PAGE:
WineLine No. 31
Written and © copyright by Dave McIntyre
July 7, 2003

"Get Thee to a Winery!"

The weather here on the East Coast is finally beginning to warm up and, maybe, just maybe, dry out.  As we shake off the last rain drops and pull our sunny dispositions out of storage, we can think of pleasant things to do once the grass is mown.

Like visiting wineries. 

Winery visits can be hit-or-miss affairs.  You may learn something about winemaking, a winery or a wine region, taste some decent wines and have a pleasant time.  Or you might get stuck behind a noisy group that hogs the tasting room counter, which is manned by someone rich in attitude and poor in interest.  Such visits are a waste of time, no matter how good the wine.

This year, WineAmerica, a winery trade association that recently morphed from the American Vintners Association, is offering consumers a way to ensure that their winery visits are, well, fruitful.  A modest membership fee ($20) gains one the title "WineAmerica Champion" and "VIP access" to participating wineries. Through the organization's Web site, members can arrange appointments for private tours and tastings (both barrel and reserve tastings) with winery principals, often the winemaker. Members will also receive a discount on purchases at participating wineries.

Time for a disclaimer:  I have a small role in this program, contributing some content to the Web site and media materials.  I will also be writing and editing a bimonthly electronic newsletter for members.  So I will spare you the hype and pass along details. 

The program kicks off this month in Maryland and Virginia, with the expectation that it can go national next year.   The winemakers hope the program will draw consumers to the wineries so that producers can have a direct connection to the people who drink their wine – the "end users," in bizspeak. 

One of the most rewarding aspects of writing about wine has been the opportunity it has given me to meet winemakers and learn from them about their craft.  This program offers everyone that kind of access.

You may find out more and sign up at http://www.wineamerica.org.

Summer's delayed arrival here on the East Coast has left plenty of time for drawing up a shopping list for warm-weather wines.  Here are a few that I'll be looking for as I shop for short-term gratification.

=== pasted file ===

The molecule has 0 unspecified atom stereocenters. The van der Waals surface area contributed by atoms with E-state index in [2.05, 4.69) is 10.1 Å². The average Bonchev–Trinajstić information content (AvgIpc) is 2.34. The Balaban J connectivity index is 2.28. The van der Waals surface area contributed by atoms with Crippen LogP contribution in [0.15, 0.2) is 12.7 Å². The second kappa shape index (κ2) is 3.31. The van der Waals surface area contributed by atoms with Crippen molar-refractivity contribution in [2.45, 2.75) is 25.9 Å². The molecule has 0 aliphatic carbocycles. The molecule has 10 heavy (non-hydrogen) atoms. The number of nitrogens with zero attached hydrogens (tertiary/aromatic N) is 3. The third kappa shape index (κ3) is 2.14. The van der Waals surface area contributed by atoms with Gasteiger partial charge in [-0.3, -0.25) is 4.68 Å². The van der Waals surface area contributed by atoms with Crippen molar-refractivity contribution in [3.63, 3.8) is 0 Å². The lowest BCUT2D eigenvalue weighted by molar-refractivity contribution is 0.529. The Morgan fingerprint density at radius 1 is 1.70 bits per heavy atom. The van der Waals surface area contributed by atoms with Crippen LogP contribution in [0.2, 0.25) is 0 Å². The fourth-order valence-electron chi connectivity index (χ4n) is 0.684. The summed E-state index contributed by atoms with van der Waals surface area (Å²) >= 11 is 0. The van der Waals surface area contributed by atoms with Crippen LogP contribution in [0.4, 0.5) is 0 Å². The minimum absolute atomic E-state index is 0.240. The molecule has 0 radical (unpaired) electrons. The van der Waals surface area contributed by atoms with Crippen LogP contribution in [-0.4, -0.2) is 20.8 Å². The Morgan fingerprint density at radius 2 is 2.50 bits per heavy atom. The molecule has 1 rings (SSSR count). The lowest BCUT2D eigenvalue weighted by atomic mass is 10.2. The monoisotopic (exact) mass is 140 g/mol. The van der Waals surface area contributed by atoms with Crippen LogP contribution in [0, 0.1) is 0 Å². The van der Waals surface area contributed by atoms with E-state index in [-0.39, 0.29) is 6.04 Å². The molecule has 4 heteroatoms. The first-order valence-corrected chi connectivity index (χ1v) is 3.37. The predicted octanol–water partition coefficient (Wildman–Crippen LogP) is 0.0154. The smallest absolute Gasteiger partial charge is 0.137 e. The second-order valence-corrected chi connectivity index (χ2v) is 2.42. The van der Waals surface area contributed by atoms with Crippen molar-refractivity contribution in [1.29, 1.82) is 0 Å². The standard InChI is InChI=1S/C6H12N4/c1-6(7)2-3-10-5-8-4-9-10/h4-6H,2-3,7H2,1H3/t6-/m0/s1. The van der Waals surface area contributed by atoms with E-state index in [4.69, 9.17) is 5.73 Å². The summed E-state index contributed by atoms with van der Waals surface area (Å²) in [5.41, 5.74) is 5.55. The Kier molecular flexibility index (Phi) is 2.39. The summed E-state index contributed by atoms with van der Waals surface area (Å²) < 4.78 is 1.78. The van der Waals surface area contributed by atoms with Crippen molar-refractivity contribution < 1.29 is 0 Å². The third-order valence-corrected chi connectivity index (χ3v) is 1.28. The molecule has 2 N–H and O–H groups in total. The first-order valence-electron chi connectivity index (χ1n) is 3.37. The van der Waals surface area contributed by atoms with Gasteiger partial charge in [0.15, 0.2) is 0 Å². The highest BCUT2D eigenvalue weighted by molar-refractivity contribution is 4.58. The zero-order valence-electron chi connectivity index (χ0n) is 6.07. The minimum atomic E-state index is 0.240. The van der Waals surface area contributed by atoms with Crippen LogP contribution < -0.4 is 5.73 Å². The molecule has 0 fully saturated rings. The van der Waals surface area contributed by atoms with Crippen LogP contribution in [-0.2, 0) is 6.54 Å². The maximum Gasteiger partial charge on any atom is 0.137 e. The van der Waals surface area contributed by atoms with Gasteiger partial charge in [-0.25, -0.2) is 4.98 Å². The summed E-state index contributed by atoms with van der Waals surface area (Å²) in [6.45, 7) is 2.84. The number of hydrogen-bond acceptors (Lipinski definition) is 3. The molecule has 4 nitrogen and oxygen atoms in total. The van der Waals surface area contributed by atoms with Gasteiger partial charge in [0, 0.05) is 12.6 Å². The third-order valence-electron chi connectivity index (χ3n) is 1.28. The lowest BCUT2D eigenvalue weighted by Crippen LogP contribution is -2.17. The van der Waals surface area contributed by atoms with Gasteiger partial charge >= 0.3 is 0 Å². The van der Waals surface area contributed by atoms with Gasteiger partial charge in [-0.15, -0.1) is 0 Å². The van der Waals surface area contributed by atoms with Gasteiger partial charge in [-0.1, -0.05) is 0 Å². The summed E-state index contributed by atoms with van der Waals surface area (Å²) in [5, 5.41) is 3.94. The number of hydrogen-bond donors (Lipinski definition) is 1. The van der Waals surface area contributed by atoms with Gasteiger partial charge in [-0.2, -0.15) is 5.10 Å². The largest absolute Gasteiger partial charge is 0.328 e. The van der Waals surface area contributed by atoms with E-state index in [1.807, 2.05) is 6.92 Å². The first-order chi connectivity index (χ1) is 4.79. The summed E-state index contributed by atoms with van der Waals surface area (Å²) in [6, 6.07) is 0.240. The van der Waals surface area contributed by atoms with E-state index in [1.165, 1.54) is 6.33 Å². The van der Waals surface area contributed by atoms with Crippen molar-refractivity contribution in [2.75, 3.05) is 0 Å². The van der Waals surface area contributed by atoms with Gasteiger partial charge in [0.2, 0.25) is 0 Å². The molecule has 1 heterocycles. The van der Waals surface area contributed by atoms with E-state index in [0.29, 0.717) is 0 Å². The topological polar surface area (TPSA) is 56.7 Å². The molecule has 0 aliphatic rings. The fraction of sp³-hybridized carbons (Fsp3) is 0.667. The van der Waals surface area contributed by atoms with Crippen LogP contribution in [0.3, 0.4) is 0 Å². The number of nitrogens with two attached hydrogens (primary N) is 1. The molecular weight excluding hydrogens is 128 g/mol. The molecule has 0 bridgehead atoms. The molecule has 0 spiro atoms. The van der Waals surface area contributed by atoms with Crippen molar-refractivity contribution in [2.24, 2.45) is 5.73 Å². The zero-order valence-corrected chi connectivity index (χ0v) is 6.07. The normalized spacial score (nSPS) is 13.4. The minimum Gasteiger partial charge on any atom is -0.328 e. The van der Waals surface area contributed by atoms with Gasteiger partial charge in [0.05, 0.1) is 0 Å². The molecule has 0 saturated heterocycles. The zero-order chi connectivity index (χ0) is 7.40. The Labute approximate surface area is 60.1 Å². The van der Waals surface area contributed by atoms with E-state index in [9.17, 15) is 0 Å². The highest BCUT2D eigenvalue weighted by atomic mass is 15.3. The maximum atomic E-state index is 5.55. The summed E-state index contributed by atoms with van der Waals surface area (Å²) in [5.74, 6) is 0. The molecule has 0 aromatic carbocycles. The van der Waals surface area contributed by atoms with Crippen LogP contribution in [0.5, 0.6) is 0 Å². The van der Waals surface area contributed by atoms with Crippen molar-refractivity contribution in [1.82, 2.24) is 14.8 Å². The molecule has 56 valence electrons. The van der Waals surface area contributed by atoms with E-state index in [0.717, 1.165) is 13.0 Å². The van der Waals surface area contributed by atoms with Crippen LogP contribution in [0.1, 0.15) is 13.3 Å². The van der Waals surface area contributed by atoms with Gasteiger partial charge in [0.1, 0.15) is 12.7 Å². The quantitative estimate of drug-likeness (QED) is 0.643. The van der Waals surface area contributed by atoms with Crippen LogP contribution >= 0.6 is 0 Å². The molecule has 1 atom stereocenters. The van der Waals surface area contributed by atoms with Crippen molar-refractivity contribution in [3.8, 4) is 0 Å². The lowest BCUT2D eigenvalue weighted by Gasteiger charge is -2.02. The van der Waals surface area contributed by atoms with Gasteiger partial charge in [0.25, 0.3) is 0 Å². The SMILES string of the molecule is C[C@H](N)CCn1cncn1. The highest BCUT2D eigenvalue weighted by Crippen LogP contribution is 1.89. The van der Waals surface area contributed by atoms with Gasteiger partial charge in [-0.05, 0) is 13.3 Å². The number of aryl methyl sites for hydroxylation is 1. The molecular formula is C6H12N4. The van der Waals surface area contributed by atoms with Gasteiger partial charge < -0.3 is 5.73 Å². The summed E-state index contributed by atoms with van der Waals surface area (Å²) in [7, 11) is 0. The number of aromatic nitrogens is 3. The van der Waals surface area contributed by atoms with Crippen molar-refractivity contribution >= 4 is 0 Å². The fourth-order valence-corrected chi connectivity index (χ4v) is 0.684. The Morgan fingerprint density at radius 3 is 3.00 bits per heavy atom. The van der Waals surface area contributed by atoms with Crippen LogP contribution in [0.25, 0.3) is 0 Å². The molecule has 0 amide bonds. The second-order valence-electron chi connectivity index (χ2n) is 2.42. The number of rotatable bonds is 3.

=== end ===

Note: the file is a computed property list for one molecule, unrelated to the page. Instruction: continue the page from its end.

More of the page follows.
St. Supery 2002 Sauvignon Blanc, Napa Valley, $16.  California Sauvignon Blanc has become a cliché among wine writers, code for ersatz over-oaked Chardonnay.   But St. Supery has led the way in carving out a California style for this grape, somewhere between the mineral quality of the Loire in France and the over-the-top herbal nature of New Zealand.  This one features melon, apricot, mango and cream, with good complexity and layered texture that keep drawing attention back to the bottom of the glass.  And creating a desire to refill it ...

Carina Cellars 2001 Viognier, Santa Barbara County, $16.  California Viognier too often obscures the floral characteristics of this grape with excessive oak and alcohol, and those that don't charge Condrieu prices for the privilege. Carina Cellars gets the fruit and the price right.  Peach blossom, apricot and a hint of jasmine are wrapped inside a plush viscosity that caresses the palate with the essence of summer.

Dry Creek Vineyards 2002 Dry Chenin Blanc, Clarksburg, $11.  I've always championed Chenin Blanc as a "forgotten varietal," and Dry Creek has consistently offered one of the best from the States.  Rich, apple and pear flavors with good body and medium depth, this is an excellent wine for summer fish dishes or cheese.

Mayoral 2001 Syrah, Jumilla, Spain, $13.  Earthy, smoky nose, a bit harsh on the attack, but this mellows to nice Syrah fruit and length; an excellent wine for red meats or sausages on the grill. 

Abundance Vineyards, 2000 Syrah, French Camp Vineyard, Paso Robles, California, $18. Blueberry fruit, firm tannins, meaty.  Tasted blind, I might mistake this for a top-level Malbec.  It does not have much smoky/bacon flavor; nor does it have the vanilla-syrup notes that many California Syrahs get.  Nice effort from a new winery.

Annie's Lane, Copper Trail Shiraz, Grenache, Mourvedre 1999, Clare Valley, Australia, $21.  Okay, I've obviously got Syrah on the mind this month, but the grape can hardly be beat as a partner for grilled foods.  The Annie's Lane "SGM" is dry, with firm tannins and structure that almost hide its Aussie pedigree.  But the fruit is nice and ripe and promises to develop further with some cellar time, if you can wait for it.  (Annie's Lane is part of the BeringerBlass empire.)

Cheers!
Dave McIntyre

Subscriptions are free (send a blank e-mail to join: join-wineline@clio.lyris.net), and readers are encouraged to forward WineLine to anyone who may be interested. Dave can be reached at McIntyreWineLine@yahoo.com.

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